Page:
signing the treaty of traverse des sioux

    Native American Tribes


    Native American Policy can be defined as the laws and regulations and operations established and adapted in the United States to define the relationship between Native American tribes and the federal government. When the United States initially became a sovereign nation, it implemented the European policies towards the native peoples, but throughout two centuries the U.S. tailored its own widely varying policies regarding the evolving perspectives and requirements of Native American supervision.

    In 1824, in order to execute the U.S. government’s Native American policies, Congress formed a new bureau within the War Department called the Bureau of Indian Affairs, which worked directly with the U.S. Army to enforce their policies. At times the federal government recognized the Indians as self-governing, distinct political communities with different cultural identities; however, at other times the government attempted to force the Native American tribes to abandon their cultural identity, let go of their land and assimilate into the American traditions.

     

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    With the steady flow of settlers into Indian “” land, Eastern newspapers published sensationalized stories of cruel native tribes carrying out widespread massacres of hundreds of white travelers. Although some settlers lost their lives to American Indian attacks, this was certainly not the norm; in fact, Native American tribes routinely helped settlers cross the Plains. Not only did the American Indians offer wild game and other supplies to travelers, but they acted as guides and messengers between wagon trains as well. Despite the genial natures of the American Indians, settlers still anticipated the possibility of an attack.

     

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    To calm these anxieties, in 1851 the U.S. government organised a conference with several local Indian tribes and established the Treaty of Fort Laramie. Under this treaty, each Native American tribe consented to a bounded territory, allowed the government to construct roadways and forts in this territory and pledged not to ever assault settlers; in return the federal government agreed to honor the boundaries of each tribe’s territory and make gross payments to the Indians. The Native American tribes responded peacefully to the treaty; in fact the Cheyenne, Sioux, Crow, Arapaho, Assinibione, Mandan, Gros Ventre and Arikara tribes, who entered into the treaty, even consented to end the hostilities between their tribes to be able to accept the terms of the treaty.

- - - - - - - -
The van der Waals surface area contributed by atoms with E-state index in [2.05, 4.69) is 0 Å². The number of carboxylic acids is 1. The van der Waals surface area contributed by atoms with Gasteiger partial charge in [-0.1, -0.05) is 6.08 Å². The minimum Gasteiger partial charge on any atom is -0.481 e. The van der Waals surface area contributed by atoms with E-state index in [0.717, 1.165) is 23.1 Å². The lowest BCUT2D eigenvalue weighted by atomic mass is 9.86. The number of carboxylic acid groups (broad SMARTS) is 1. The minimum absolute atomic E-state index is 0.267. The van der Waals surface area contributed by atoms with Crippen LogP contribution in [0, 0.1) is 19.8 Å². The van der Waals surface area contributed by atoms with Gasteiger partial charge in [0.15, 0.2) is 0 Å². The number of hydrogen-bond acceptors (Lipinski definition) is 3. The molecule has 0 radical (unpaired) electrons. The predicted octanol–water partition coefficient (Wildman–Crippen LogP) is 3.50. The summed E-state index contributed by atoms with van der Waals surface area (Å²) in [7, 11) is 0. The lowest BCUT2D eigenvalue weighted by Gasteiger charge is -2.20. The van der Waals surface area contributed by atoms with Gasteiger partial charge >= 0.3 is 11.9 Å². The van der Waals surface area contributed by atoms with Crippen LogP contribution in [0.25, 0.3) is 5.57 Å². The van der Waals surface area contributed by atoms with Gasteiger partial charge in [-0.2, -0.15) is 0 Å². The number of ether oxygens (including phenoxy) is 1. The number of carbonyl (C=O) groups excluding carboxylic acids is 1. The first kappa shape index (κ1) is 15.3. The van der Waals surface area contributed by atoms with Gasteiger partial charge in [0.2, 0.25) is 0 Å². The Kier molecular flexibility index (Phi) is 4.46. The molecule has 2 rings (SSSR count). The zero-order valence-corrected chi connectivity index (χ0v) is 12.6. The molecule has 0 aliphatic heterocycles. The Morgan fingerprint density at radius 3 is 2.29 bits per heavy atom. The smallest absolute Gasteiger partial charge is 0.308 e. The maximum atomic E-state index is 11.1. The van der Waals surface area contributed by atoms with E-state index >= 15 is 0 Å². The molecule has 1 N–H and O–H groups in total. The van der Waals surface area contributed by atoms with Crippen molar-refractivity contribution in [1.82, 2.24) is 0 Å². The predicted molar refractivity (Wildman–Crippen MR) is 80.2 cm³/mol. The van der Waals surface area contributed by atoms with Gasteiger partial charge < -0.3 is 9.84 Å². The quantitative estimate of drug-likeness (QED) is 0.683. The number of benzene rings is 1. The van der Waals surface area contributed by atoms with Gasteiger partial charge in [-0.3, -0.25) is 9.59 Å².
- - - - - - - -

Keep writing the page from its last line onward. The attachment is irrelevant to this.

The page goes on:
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    indian treaties were regularly violated by the USThis peaceful agreement between the U.S. government and the Native American tribes didn’t hold very long. After hearing reports of fertile land and great mineral wealth in the West, the government soon broke their pledge established in the Treat of Fort Laramie by permitting thousands of non-Indians to flood into the area. With so many newcomers moving west, the federal government established a plan of confining Native Americans to reservations, small swaths of land within a group’s territory that was set aside exclusively for Indian use, to be able to give more territory for “” non-Indian settlers.

    In a series of new treaties the U.S. government made Native Americans to abandon their land and move to reservations in exchange for protection from attacks by white settlers. In addition, the Indians were allocated a yearly stipend that would include cash in addition to foodstuffs, animals, household goods and agricultural equipment. These reservations were established in an effort to pave the way for heightened U.S. expansion and involvement in the West, as well as to keep the Native Americans divided from the whites in order to lessen the potential for friction.